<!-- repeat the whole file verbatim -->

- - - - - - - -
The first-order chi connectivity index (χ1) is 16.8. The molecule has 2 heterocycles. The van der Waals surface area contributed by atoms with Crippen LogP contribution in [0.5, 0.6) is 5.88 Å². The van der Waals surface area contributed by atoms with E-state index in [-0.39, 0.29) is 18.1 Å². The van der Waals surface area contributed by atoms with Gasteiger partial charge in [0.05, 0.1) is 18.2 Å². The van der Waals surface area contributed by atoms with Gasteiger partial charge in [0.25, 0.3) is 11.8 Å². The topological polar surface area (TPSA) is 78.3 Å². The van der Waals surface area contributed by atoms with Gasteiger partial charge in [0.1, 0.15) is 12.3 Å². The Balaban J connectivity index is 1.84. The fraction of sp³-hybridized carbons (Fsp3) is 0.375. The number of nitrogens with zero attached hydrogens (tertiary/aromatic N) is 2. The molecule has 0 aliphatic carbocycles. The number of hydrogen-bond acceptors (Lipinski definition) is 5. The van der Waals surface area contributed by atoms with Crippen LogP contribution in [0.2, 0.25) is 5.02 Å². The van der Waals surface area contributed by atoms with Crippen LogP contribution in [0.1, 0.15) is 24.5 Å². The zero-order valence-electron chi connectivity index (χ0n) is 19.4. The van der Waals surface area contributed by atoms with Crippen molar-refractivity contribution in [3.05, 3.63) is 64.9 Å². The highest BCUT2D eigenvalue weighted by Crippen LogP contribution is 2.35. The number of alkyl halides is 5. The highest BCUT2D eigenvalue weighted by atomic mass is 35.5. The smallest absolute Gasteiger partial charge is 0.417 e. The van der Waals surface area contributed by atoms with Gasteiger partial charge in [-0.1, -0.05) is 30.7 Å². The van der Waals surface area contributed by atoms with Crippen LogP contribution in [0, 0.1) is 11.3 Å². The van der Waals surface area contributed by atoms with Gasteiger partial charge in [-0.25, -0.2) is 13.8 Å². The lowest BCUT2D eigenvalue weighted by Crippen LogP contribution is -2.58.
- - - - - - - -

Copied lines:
The first-order chi connectivity index (χ1) is 16.8. The molecule has 2 heterocycles. The van der Waals surface area contributed by atoms with Crippen LogP contribution in [0.5, 0.6) is 5.88 Å². The van der Waals surface area contributed by atoms with E-state index in [-0.39, 0.29) is 18.1 Å². The van der Waals surface area contributed by atoms with Gasteiger partial charge in [0.05, 0.1) is 18.2 Å². The van der Waals surface area contributed by atoms with Gasteiger partial charge in [0.25, 0.3) is 11.8 Å². The topological polar surface area (TPSA) is 78.3 Å². The van der Waals surface area contributed by atoms with Gasteiger partial charge in [0.1, 0.15) is 12.3 Å². The Balaban J connectivity index is 1.84. The fraction of sp³-hybridized carbons (Fsp3) is 0.375. The number of nitrogens with zero attached hydrogens (tertiary/aromatic N) is 2. The molecule has 0 aliphatic carbocycles. The number of hydrogen-bond acceptors (Lipinski definition) is 5. The van der Waals surface area contributed by atoms with Crippen LogP contribution in [0.2, 0.25) is 5.02 Å². The van der Waals surface area contributed by atoms with Crippen LogP contribution in [0.1, 0.15) is 24.5 Å². The zero-order valence-electron chi connectivity index (χ0n) is 19.4. The van der Waals surface area contributed by atoms with Crippen molar-refractivity contribution in [3.05, 3.63) is 64.9 Å². The highest BCUT2D eigenvalue weighted by Crippen LogP contribution is 2.35. The number of alkyl halides is 5. The highest BCUT2D eigenvalue weighted by atomic mass is 35.5. The smallest absolute Gasteiger partial charge is 0.417 e. The van der Waals surface area contributed by atoms with Gasteiger partial charge in [-0.1, -0.05) is 30.7 Å². The van der Waals surface area contributed by atoms with Crippen LogP contribution in [0, 0.1) is 11.3 Å². The van der Waals surface area contributed by atoms with Gasteiger partial charge in [-0.25, -0.2) is 13.8 Å². The lowest BCUT2D eigenvalue weighted by Crippen LogP contribution is -2.58.